From a quality assurance/food safety perspective, I’m glad Spider Energy Mimic uses extracts (Panax Ginseng Extract, Guarana Seed Extract, Green Tea Extract). In general, extracts contain more of the active and less of the background (inherent microbial growth and heavy metal content).
I also love that this label opted to include a chart of the actives. That’s a great way to empower your consumers, letting them know exactly what actives are in your product, at what amounts. Speaking of empowering consumers, the details about what all these actives do is captured in the Energy Drink Guide; to avoid repeating myself or minimizing the years of work that went into said guide, I’ll just encourage you to check this guide out. It is the ultimate resource to all things energy drink and caffeine safety.
Who and What is This For?
This whole can provides 55 grams of sugar, which is too much for many people (including myself). But you can share with a friend or consume only half the can one day, saving the rest for later.
This whole can provides 240 milligrams of caffeine so, with the sugar content and carbonation, by the 5 Levels of Fatigue system, this product is a Level 4: a serious boost that’s best reserved for energy emergencies than for everyday consumption. If you’re working two jobs, if you’re pulling all-nighters to move out of your apartment by the deadline, or it’s your turn to stay up all night scouring the city and fighting crime, this drink is appropriate. If you consume this drink multiple times a week you may be getting your body too used to large amounts of caffeine.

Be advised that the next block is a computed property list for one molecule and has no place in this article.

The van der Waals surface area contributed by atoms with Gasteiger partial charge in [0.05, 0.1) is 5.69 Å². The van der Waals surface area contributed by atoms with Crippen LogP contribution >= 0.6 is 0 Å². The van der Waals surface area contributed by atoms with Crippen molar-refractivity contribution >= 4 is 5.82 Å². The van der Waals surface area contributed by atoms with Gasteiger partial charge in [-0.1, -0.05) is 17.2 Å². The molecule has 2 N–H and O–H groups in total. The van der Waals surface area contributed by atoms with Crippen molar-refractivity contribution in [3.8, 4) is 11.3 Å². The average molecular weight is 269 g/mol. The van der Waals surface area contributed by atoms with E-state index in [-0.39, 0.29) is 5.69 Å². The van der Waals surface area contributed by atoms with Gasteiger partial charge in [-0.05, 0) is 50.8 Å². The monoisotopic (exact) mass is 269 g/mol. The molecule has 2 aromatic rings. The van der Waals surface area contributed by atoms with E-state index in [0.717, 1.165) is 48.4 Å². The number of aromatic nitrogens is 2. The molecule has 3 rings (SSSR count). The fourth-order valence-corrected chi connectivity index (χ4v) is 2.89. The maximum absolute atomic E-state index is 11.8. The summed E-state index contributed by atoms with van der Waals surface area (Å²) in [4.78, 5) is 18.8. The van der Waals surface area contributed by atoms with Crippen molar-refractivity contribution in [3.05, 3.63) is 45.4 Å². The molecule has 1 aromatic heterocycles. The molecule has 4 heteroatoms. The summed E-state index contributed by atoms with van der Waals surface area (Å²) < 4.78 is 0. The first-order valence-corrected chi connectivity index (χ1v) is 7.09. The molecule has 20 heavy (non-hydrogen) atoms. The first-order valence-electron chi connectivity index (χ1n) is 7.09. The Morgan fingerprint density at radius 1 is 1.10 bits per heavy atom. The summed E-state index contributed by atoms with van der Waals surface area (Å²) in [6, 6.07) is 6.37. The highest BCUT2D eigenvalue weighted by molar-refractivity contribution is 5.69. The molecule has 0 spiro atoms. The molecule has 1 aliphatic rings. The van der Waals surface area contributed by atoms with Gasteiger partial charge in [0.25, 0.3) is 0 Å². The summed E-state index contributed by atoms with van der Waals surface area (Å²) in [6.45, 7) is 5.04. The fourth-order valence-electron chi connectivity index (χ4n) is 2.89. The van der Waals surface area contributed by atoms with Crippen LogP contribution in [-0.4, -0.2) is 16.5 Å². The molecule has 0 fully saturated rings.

NOTE – According to the European Food Safety Authority, a single dose of 200mg caffeine, with a daily maximum dose of up to 400mg caffeine is considered safe. But I personally recommend that caffeine consumers try to get by on as little caffeine as possible, so that when you REALLY need it, the caffeine will be able to do its job. This is what the 5 Levels of Fatigue is all about – finding the drink with the attributes that match how tired you are, preventing over-consumption and dependence.
Meet Your Friendly Neighborhood Spider Energy
Founded in 2009 under The Masters of Beverages, Spider Energy strives to be better than the “Big 3”. With a specific call-out to each on their main page, the main mission of Spider was captured perfectly in the following announcement from BevNet:
Spider Energy Mimic is not for everyone. Energy drinks, in general, are not for everyone, but even this particular energy drink is not for all energy drink consumers. It has a cleaner ingredient line than many of its competitors, so if the sugar is too much for you (and my nifty little trick in the video above doesn’t appeal to you), I HIGHLY recommend seeking the Sugar-Free Mimic, coming soon.
REFERENCES AND RELATED LINKS
Caffeine Informer on Spider Energy (click the image)
The Energy Drink Guide — your one-stop reference for the common energy drink ingredients: what they are, where they come from, what they (are supposed to) do, and how much is too much